Steve Baur
Former Editor, Modified Mustangs & Fords
June 1, 2007

When it comes to late-model Mustangs, the Fox-body coupe-or notchback-model has to be one of the most popular. More four-cylinder trunk models have given up their bodies for V-8 conversions than any other body style, and if you check the classifieds, 5.0-liter-powered notchbacks bring in big money.

Matt Guida of Land O' Lakes, Florida, knew right from the get-go that the coupe was the hot model to have, so he picked up a brand-new one on May 1, 1992. The black beauty was equipped with a 5.0-liter engine, a five-speed manual gearbox, and Pony wheels. Matt was there when it rolled off the car carrier.

"I was about to graduate [high school] and convinced my Mom to co-sign the loan," Matt says. "I went to college right after that, and it stayed stock for about 10,000 miles." The following summer, Matt went to work for his brother at a local dealership in the body shop. "Every time I got paid I went to the speed shops for parts," he says.

Matt's first purchases were the obligatory K&N high-flow filter and a pair of three-chamber Flowmaster mufflers-and, of course, it snowballed from there. While performance mods like Edelbrock's Performer intake manifold and PN 6025 cylinder heads, E303 camshaft, and 3.55 gears were making his Pony gallop faster and upping the fun factor, Matt took advantage of his summer employment in the paint and body department to add custom stripes to the car. "It started with House of Kolor blue-to-purple fade stripes," he says. "It has had three different hoods, different sets of rims, tires, and stereos."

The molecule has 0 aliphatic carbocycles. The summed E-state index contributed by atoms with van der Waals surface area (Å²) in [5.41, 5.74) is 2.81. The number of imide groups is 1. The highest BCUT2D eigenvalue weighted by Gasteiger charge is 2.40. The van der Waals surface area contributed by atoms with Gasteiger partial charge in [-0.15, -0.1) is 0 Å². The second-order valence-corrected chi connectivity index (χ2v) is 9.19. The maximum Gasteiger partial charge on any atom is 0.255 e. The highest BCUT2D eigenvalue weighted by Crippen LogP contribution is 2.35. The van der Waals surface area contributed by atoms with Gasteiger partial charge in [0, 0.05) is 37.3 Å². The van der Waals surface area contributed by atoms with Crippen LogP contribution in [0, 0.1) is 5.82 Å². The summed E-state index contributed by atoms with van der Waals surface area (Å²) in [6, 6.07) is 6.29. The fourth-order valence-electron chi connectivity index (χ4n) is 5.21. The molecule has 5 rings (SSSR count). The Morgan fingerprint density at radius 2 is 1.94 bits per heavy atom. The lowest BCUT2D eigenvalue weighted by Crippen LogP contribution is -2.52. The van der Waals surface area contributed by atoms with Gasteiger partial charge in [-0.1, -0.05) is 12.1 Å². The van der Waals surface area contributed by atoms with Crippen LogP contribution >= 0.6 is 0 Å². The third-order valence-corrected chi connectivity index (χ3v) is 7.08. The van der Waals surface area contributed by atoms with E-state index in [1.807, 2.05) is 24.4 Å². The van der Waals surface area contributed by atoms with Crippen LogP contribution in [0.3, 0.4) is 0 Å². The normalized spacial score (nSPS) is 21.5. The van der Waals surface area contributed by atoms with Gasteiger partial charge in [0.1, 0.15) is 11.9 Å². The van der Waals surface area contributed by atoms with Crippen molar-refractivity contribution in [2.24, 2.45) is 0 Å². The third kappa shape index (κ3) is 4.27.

As Matt's experience with tuner shops grew, unreliable work led him to start doing many of his mods at home. "When I graduated college, I got a job and soon after bought a house," Matt says. "I was fed up with the substandard work that some of the shops I had been going to were doing. Now that I had a garage, I decided to do the entire car over myself." Everything except the paint, that is, which Matt's brother Frank handled at his auto body shop. The factory black hue was duplicated with PPG base and clearcoats, and Matt changed the Le Mans-style racing stripes to silver. As polished as the outside looked, things were starting to get serious under the hood.

Matt purchased an assembled 351 Windsor short-block of '71 vintage. The stock bore and stroke were disregarded, as the Eagle forged crankshaft and H-beam connecting rods took the stroke to 3.75 inches and the JE pistons knocked the bore out to 4.030 inches for a total displacement of 383 ci. A Crane Cams roller valvetrain conversion was installed along with a custom hydraulic roller camshaft from said grinder. Duration checks in at 228/234 degrees while lift is 0.558/0.564 inch, and the lobe separation spans 114 degrees.

The bumpstick is charged with actuating the valves in a set of Canfield aluminum cylinder heads, which breathe through a Trick Flow TFS-R intake manifold, a 70mm Accufab throttle body, and an 83mm Pro-M mass air meter.

If the extra cubes from the Windsor weren't enough to fulfill the seat-of-the-pants thrill, then the Vortech supercharger would do the trick. The S-Trim unit was set up for 10 psi of boost. Supplying the ample airflow with an appropriate amount of fuel is a modified Cartech Renegade fuel system that consists of twin Pierburg 255-lph fuel pumps, a 12-gallon fuel cell, two -8 braided stainless steel supply lines, and 50-lb/hr injectors.

An MSD 6AL and Blaster coil, as well as an Accel EFI distributor, were chosen to light off the combustible mixture. Once the pistons have been forced downward, the exhaust exits through MAC 1.75-inch long-tube headers, a 3-inch ProChamber midpipe, and finally out a MAC 3-inch after-cat system.